TMH Honors North Carolina’s Pioneering Black Architects

The new online archive celebrates early Carolina pioneers

Gaston Alonzo Edwards (1875-1943), the first black architect licensed in NC.

 

February 4, 2011 (DURHAM, NC) – To honor Black History Month, Triangle Modernist Houses.com (TMH) has launched a new online archive entitled “Pioneering Black Architects in North Carolina.” The series is a sequel to last year’s popular “Pioneering Women in North Carolina Architecture.”

 

This series focuses on black design professionals before 1970, those “who followed their hearts into architecture despite great resistance from both society and their own industry,” says George Smart, TMH founder and director.  Mechanics and Farmers Bank, The Michael Okoli Agency, and architect Arthur Clement provided financial support for the series.

 

“Today there are many minority architects in North Carolina, but before 1970 it was another story, and not a nice one,” Smart says. “The field of architecture made choosing the profession nearly impossible for minorities. In North Carolina, there were almost none for decades.”

 

Art Clement, the first black student accepted into the NCSU School of Design.

According to TMH research, there were only two black architects registered in North Carolina in 1950. By 1980, the number increased to 65. Among the number of black architects practicing in the state today are prominent North Carolinians Phil Freelon, FAIA, principal of The Freelon Group in Durham, and Harvey Gantt, FAIA, principal of Gantt Huberman Architects in Charlotte.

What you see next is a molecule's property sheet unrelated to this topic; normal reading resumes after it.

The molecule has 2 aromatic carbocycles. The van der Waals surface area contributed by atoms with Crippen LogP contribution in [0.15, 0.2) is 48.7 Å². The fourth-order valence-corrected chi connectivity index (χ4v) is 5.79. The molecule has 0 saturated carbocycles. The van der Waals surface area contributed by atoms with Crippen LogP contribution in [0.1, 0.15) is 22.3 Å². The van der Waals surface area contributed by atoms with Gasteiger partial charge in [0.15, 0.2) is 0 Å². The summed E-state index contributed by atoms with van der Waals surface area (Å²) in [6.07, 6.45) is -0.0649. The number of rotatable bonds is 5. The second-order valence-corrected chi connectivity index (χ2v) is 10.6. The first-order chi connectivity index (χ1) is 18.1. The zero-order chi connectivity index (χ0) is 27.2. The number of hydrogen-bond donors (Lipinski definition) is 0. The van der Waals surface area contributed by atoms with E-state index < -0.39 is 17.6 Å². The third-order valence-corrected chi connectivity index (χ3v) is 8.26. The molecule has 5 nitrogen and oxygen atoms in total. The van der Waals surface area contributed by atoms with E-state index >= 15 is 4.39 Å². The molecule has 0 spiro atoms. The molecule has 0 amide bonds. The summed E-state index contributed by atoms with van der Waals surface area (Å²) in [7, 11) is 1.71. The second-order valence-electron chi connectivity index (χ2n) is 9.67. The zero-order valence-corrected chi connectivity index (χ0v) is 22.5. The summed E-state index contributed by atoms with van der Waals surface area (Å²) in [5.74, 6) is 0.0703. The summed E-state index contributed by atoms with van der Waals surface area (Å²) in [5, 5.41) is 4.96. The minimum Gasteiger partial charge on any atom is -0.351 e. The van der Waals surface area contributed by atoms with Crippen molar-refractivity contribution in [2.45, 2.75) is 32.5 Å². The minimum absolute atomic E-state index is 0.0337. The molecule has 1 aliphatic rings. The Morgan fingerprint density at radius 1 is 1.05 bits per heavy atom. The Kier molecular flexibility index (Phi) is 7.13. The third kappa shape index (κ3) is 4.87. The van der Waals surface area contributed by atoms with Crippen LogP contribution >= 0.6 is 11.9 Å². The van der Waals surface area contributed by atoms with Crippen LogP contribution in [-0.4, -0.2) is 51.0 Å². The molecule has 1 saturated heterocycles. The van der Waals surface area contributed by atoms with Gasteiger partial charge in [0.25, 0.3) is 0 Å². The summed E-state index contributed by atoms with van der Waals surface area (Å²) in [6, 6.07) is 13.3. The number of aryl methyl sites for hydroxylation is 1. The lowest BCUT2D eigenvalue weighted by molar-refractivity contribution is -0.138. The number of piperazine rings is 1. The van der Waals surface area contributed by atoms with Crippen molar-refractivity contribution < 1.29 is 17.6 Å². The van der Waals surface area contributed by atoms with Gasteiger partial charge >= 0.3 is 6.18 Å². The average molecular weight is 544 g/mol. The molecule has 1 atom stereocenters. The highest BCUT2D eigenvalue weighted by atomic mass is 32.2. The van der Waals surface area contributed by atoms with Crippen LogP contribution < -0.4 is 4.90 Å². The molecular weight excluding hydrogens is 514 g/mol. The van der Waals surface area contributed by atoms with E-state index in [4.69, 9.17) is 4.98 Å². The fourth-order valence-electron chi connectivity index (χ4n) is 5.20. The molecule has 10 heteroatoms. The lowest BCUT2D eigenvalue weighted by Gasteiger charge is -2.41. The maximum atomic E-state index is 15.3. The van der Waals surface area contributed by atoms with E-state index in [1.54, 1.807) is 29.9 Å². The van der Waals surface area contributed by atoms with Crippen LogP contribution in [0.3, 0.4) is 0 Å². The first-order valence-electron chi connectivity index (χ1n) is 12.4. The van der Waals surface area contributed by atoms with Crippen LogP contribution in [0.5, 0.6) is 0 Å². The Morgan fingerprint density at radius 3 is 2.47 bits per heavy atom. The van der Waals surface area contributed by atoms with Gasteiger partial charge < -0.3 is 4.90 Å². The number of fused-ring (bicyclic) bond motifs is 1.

Over the next few months, the series will profile approximately 20 architects.

 

It begins with six:  Robert Robinson Taylor (1868-1942), a native of Wilmington, NC, and the first professionally trained black architect in the United States; Chatham County native Gaston Alonzo Edwards (1875-1943), the first black architect licensed in North Carolina and the only one for many years; William Alfred Streat, Jr., AIA (1920-1994), who served as professor and chair of the Architectural Engineering Department at NCA&T University in Greensboro from 1949 until he retired; Clinton Eugene Gravely, AIA; Joseph Henry Yongue, AIA; and Arthur John Clement, the first black student accepted into the NCSU School of Design in Raleigh.

 

To see Pioneering Black Architects in North Carolina, go to www.trianglemodernisthouses.com/ncblack.htm.

 

About Triangle Modernist Houses

 

Triangle Modernist Houses (TMH) is a 501C3 nonprofit established in 2007 to restoring and growing modernist architecture in the Triangle. The award-winning website, now the largest educational and historical archive for modernist residential design in America, continues to catalog, preserve, and advocate for North Carolina modernism.  TMH also hosts popular modernist house tours several times a year, giving the public access to the Triangle’s most exciting residential architecture, past and present. These tours raise awareness and help preserve these “livable works of art” for future generations. Visit the website at www.trianglemodernisthouses.com.